Keeping the faith for Parker

March 30, 2008

Keeping the faith for Parker
Canadian boy will return to Italy for treatment of his rare disease
By Mariella Policheni

Parker DesLauriers, 2, will be returning to the San Raffaele Hospital in Milan in May for further testing.
Parker, with his blond page-boy hair cut and the energy typical of children his age, is afflicted with a rare disease known as Severe Combined Immunodeficiency Disease (Ada-Scid) a disease without a cure that makes him vulnerable to virus, bacteria, and fungus.
“However, there are experimental treatments available, like the one administered by Doctor Alessandro Aiuti at San Raffaele in Milan, which we had our Parker undergo with the hope of seeing some positive results,” says Parker’s mother Tracy DesLaurier. “It will take a lot of time, maybe years, before we know for sure if Parker is cured, but in May we’re heading to Milan to learn, through a series of tests, if the treatment works.”
Severe Combined Immunodeficiency Disease (Ada-Scid) is so rare that in the past 20 years only 15 children have been treated for it at Sick Children’s Hospital in Toronto.
We wanted to try Doctor Aiuti’s treatment, which has proven to be successful on many other children,” adds DesLauriers. If he succeeds in overcoming the disease, Parker will be able to lead a normal life, he’ll be able to attend school, interact with others and live like a normal child, whereas for now, we have to limit his interactions, his time outdoors, and we have to provide a home environment that is as sterile as possible.”
Parents Tracy and Kevin DesLauriers are full of hope for their son Parker who has had to live a sheltered first two years of life under extreme safety measures.
“We have always been positive and continue to be so,” says Tracy DesLauriers, “with test results from gene therapy, which ended last September showing that the number of lymphocytes is increasing although they are obviously not at the level they should be. This is encouraging news for us, although we remain with our feet planted to the ground, so that we don’t get overly optimistic.”
To be near Parker, his parents have had to quit their teaching positions and move to Italy for seven months, facing many challenges.
“The language, being away from our families and our home, and the financial challenge of not having worked in months has naturally affected our situation,” says DesLaurier. “But we have friends and family who help us, and in Milan we’ve come to know and appreciate Doctor Aiuti’s team, who have been marvelous, as has been all the hospital staff. We wanted to try out this treatment with the hope of guaranteeing a normal life for our son. We’re confident and are making this second trip to Italy with much hope – with the hope that everything is moving in the right direction.”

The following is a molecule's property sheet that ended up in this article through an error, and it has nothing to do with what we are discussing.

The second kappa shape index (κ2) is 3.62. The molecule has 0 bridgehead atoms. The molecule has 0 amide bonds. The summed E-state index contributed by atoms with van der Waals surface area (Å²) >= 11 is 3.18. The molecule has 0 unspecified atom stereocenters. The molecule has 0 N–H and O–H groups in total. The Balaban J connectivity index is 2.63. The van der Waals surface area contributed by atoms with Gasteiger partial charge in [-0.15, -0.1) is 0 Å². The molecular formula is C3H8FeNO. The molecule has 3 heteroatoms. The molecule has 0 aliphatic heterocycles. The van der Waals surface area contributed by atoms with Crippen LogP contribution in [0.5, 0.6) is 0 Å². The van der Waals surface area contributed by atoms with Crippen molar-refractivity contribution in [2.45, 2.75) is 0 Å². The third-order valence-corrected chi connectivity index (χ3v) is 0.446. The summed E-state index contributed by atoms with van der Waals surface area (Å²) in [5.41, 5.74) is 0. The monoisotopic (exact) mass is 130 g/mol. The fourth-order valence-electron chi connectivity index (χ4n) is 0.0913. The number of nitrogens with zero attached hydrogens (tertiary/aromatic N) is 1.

In a show of support, family and friends of the DesLauriers have organized a fundraiser, Golfing ‘Fore’ Parker, to be held June 1 at Four Seasons Golf Club (www.2golf.ca) at 1 p.m.

Anyone wanting to buy tickets, donate prizes, help organize the event, or who wants to get further information, can write to golfingforparker@gmail.com. For donations visit the blog at http://www.scidada.blogspot.com.

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Castleford mum told: ‘Kiss could kill your new baby’

March 28, 2008

Castleford mum told: ‘Kiss could kill your new baby’
By Stuart Robinson

DOCTORS have told proud mum Lauren Travis that a kiss could kill her new baby Melody.

Three-month-old Melody Davies was diagnosed with a genetic disorder called severe combined immunodeficiency (SCID) which affects just one in 500,000 babies and means she has no immune system so even a common cold could kill her.

Parents, Lauren, 23, and Scott Davies, 28 must find a bone marrow donor in the next three weeks before Melody will be sent for gene therapy at Great Ormond Street Hospital, London.

Lauren, of Briggs Avenue, Castleford, said: “None of her family are matches. I’m close, but the doctors want a perfect match.

“It’s a waiting game. They’re doing an international search, but it gets worse every day. You know she’s running out of time before she has to go to London.”

SCID means children need a germ-free environment to survive before treatment.

Melody is currently in a room filled with filtered air at a specialist hospital in Newcastle.

Lauren said: “Things like a cold, or a cold sore, can be lethal, because she has no cells to fight them off. It’s awful, you can’t kiss her. You can’t have facial contact with her. It’s why they say ‘a kiss can kill’, because you could pass a cold on.”

A bone marrow transplant would give Melody an immune system but un
less the match is perfect, she could reject the cells.

Gene therapy is being tested as a treatment but the procedure is not without risks.

Lauren said: “It’s horrifying to think that she’ll be a guinea pig but you can’t think of it like that. She’s not the first. They’ve done trials in Italy, America, France and at Great Ormond Street.

“Obviously they don’t know the long term effects but what do you do? If she doesn’t get the treatment she will probably die.